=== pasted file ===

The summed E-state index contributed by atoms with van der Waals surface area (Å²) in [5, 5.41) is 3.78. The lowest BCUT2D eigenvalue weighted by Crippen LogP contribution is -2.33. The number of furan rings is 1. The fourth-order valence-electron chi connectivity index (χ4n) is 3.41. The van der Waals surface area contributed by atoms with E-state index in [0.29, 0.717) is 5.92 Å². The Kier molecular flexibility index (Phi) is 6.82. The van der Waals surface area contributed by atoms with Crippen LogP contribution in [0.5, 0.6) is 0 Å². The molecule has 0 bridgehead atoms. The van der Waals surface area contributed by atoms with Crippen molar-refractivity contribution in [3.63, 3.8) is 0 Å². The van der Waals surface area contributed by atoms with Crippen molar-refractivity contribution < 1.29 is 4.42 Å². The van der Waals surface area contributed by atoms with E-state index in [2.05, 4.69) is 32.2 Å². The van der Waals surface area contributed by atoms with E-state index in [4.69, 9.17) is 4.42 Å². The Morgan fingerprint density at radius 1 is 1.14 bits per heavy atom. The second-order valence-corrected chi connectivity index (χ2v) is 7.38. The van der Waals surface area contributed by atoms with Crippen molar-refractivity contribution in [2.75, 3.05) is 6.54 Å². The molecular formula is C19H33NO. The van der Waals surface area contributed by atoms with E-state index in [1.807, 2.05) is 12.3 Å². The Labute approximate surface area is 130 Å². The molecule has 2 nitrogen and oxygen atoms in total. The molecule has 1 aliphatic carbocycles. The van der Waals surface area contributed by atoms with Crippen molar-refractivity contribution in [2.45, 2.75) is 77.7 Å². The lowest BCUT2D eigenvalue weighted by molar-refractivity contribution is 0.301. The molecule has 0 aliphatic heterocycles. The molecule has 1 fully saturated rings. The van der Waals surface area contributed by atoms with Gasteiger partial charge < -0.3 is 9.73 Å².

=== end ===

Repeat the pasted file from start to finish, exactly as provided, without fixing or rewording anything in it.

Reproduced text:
The summed E-state index contributed by atoms with van der Waals surface area (Å²) in [5, 5.41) is 3.78. The lowest BCUT2D eigenvalue weighted by Crippen LogP contribution is -2.33. The number of furan rings is 1. The fourth-order valence-electron chi connectivity index (χ4n) is 3.41. The van der Waals surface area contributed by atoms with E-state index in [0.29, 0.717) is 5.92 Å². The Kier molecular flexibility index (Phi) is 6.82. The van der Waals surface area contributed by atoms with Crippen LogP contribution in [0.5, 0.6) is 0 Å². The molecule has 0 bridgehead atoms. The van der Waals surface area contributed by atoms with Crippen molar-refractivity contribution in [3.63, 3.8) is 0 Å². The van der Waals surface area contributed by atoms with Crippen molar-refractivity contribution < 1.29 is 4.42 Å². The van der Waals surface area contributed by atoms with E-state index in [2.05, 4.69) is 32.2 Å². The van der Waals surface area contributed by atoms with E-state index in [4.69, 9.17) is 4.42 Å². The Morgan fingerprint density at radius 1 is 1.14 bits per heavy atom. The second-order valence-corrected chi connectivity index (χ2v) is 7.38. The van der Waals surface area contributed by atoms with Crippen molar-refractivity contribution in [2.75, 3.05) is 6.54 Å². The molecular formula is C19H33NO. The van der Waals surface area contributed by atoms with E-state index in [1.807, 2.05) is 12.3 Å². The Labute approximate surface area is 130 Å². The molecule has 2 nitrogen and oxygen atoms in total. The molecule has 1 aliphatic carbocycles. The van der Waals surface area contributed by atoms with Crippen molar-refractivity contribution in [2.45, 2.75) is 77.7 Å². The lowest BCUT2D eigenvalue weighted by molar-refractivity contribution is 0.301. The molecule has 0 aliphatic heterocycles. The molecule has 1 fully saturated rings. The van der Waals surface area contributed by atoms with Gasteiger partial charge < -0.3 is 9.73 Å².